How unusual is it to have a nuclear facility in the middle of a war zone?

We haven’t had many wars in the developed world where nations are in possession of nuclear technology. The only place that would be remotely comparable is India and Pakistan, where the conflict actually stopped when Pakistan was able to acquire nuclear weapons. That’s the idea of nuclear peace. That goes to the point of Ukraine thinking, ‘Well, why did we give away the nuclear weapons that we had? We could potentially not be dealing with this situation.’ But it is also a matter of energy security for the Ukrainians and a matter of being able to heat houses and keep the lights on. Winter is coming, and there is already lower natural gas storage in Ukraine.

What concerns you most about what’s happening at the plant now?

What concerns me is the fact that there are seemingly no specific indicators of what Russia is willing and not willing to do. It’s hard to see where Russia would be willing to stop. It has not been as hurt by the different types of sanctions and the behavior of companies as we thought it would be, at least not in the short term.

For a government like Russia that does not require elections to stay in power and that uses extensive propaganda to keep its society in check, there’s not many things that it might be afraid of doing, again in the short term. That’s the biggest concern; we really don’t know what we can expect. The more comfortable the U.S. or NATO feel, and look, the more unexpected the moves by Russia could potentially be, especially if Russia feels out of options. Unelected governments have many more tools at their disposal than democratic governments. That is what Putin is going to be feeding off of when he justifies his actions to his society.

When you look at what’s happening in the West, many of the governments—governments that are against Putin, that have imposed sanctions on Russia, spoken out against Russia, and have sent weapons to Ukraine—are currently faced with very difficult economic conditions. They are related to post-COVID recovery, to high prices of energy that that the sanctions have, to some extent, generated, and to high inflation.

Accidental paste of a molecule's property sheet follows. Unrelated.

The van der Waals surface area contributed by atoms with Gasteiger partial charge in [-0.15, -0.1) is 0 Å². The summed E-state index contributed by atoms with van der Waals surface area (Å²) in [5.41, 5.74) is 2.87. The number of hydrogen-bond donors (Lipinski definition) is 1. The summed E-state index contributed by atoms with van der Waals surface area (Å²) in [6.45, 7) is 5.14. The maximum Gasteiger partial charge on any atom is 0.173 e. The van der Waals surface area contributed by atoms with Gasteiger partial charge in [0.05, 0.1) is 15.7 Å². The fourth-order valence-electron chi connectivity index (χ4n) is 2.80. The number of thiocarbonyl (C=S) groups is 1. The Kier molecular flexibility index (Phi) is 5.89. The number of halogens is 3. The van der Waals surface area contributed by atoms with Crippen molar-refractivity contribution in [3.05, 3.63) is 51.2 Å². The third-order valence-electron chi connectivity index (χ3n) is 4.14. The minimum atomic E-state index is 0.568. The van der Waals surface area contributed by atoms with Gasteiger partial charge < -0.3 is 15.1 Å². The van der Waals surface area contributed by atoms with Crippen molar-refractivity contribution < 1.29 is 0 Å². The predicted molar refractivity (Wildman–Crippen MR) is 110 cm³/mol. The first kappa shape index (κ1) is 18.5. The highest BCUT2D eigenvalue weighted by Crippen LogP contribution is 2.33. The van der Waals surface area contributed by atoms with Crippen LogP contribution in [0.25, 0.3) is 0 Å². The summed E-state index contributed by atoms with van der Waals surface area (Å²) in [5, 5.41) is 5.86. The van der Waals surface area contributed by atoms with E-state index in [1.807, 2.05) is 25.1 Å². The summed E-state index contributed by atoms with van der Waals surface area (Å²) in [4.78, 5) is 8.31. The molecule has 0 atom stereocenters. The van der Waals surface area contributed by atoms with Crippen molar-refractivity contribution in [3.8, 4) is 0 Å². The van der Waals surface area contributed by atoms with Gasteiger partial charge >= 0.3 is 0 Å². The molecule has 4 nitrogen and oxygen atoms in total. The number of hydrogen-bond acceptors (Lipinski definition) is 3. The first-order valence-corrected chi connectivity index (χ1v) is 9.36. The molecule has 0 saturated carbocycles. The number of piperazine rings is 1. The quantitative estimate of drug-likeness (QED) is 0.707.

It is a situation where leaders of these democratic governments might be affected by electoral outcomes. We’ve seen it already in France where President Macron lost the majority in the parliamentary elections. We've seen the Italian government have to be reconstructed, and we will potentially see more democratic governments changing hands. For Putin, he can go to his people in Russia and say, ‘Nothing they do works against us, we are just fine. Our inflation is lower than these other countries; we are getting paid for whatever energy we are selling and those other governments are falling.’ But that’s how democracy works. People vote for change. Peaceful transfer of power is a hallmark of democracy. Nevertheless, this is going to be fodder for Putin setting the stage and justifying it to his population, and it can and will potentially protract this conflict.

What is most important for people to understand about what is happening at the Zaporizhzhya power plant?

It matters because, if anything happens to the power plant, it will impact the lives of people not only in that location but far, far away from it. It would be a disaster for people living close by, for those further out, and it would be an environmental disaster. On another level it could escalate the conflict to new heights and potentially involve Western powers in different ways. This could be seen as one step down to an atomic attack, and it’s something everyone is looking at very closely because it could really escalate the conflict on many levels. Russia doesn’t necessarily want that to happen, and that’s why you might be seeing both sides calling for the international inspection to set up the status quo.